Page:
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This is about allowing your players to make their own decisions. It also involves encouraging them to speak their minds in sessions.   
A great way to build this into training is to arrange parallel activities of varying difficulty. Then, encourage players to navigate their way through the games. Your team get to choose where they get involved and for how long. And, by giving them ownership, you create a session that's accessible to players – whatever their level of ability.   

 

When your players know what you're doing (and why), they're more likely to engage with your session.   

At the start of training, explain what you want to achieve and how you plan to get there. Then, as the session progresses, check in with players and make sure they understand what they need to do. Finally, before you leave, take the time to debrief as a team. For example: did you meet your aims? What went well? What could you improve for next time?   

 

This means listening to understand – rather than respond.   

When communicating with players, make sure you:   

  • face the individual or the team  
  • show that you're listening (e.g. nod your head)  
  • don't interrupt or start planning what to say next  
  • ask questions to clarify meaning – and summarise your understanding  
  • take note of non-verbal cues, such as tone of voice and facial expression.  

To create a session that engages your team, you need to get to know them as people. After all, what's fun for one person might not be fun for someone else.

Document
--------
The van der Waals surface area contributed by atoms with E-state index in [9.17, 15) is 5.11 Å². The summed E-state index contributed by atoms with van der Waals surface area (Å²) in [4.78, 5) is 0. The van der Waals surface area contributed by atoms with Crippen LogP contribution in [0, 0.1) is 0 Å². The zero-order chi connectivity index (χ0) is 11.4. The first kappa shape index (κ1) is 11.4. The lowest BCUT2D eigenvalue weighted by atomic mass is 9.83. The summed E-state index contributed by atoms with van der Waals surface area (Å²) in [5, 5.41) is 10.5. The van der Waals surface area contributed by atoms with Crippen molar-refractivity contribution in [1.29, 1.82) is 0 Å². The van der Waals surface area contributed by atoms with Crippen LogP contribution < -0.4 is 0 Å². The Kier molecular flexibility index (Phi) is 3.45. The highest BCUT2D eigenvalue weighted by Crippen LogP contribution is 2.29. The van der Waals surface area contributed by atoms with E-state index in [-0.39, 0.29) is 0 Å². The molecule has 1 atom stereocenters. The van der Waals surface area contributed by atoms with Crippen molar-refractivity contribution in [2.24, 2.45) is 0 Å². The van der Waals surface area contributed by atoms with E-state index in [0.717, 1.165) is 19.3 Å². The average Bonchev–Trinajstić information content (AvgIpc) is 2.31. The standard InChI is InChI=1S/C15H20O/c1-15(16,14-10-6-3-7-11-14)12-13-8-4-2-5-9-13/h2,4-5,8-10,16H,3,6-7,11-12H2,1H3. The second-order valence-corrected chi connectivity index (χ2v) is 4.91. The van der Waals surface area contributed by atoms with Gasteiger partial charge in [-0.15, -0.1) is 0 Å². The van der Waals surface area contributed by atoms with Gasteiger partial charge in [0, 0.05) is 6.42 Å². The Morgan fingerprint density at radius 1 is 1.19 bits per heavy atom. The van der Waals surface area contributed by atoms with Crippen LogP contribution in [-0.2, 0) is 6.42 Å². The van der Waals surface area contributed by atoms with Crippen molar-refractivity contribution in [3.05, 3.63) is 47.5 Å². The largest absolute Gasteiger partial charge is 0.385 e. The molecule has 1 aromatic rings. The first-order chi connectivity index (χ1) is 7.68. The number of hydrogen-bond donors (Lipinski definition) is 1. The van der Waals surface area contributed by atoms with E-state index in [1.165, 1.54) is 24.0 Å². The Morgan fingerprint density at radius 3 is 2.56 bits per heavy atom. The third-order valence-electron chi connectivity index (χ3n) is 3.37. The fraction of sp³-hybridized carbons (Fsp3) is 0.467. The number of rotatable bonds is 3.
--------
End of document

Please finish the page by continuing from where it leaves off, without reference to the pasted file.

By getting to know your players, you can create training that meets their needs and keeps them coming back. At the start of a season, get your team to complete questionnaires about themselves and their interests. Then, as your sessions progress, keep tabs on the little things. For example, who loves to chat about their pets? Who's been on holiday? Who's quieter than usual? 

Remember: your players should be at the heart of everything you do.   

 

Provide effective feedback  

Maybe your team performed really well during training – or maybe there's something they need to work on. Whether your feedback is positive or more on the constructive side, make sure it's:  

  • regular  
  • specific   
  • supportive or probing
  • delivered in the moment (if appropriate).   

Another tip is to use role models. Encouraging players to consider the behaviour of players like Ella Toone and Nikita Parris can help them relate to your feedback.  

 

Make time to chat  

Never assume that your team attend training just to play football.   
Sessions offer a chance to connect with others. They’re a great way for female players to make friends, build confidence and establish a sense of belonging.   

With this in mind, make sure your training includes the opportunity to socialise. Let your players pick teams, organise different games and rotate between groups. This provides the chance to catch up with people they know – and build relationships with those they don't.   

For more tips on engaging new female players, check out this webinar

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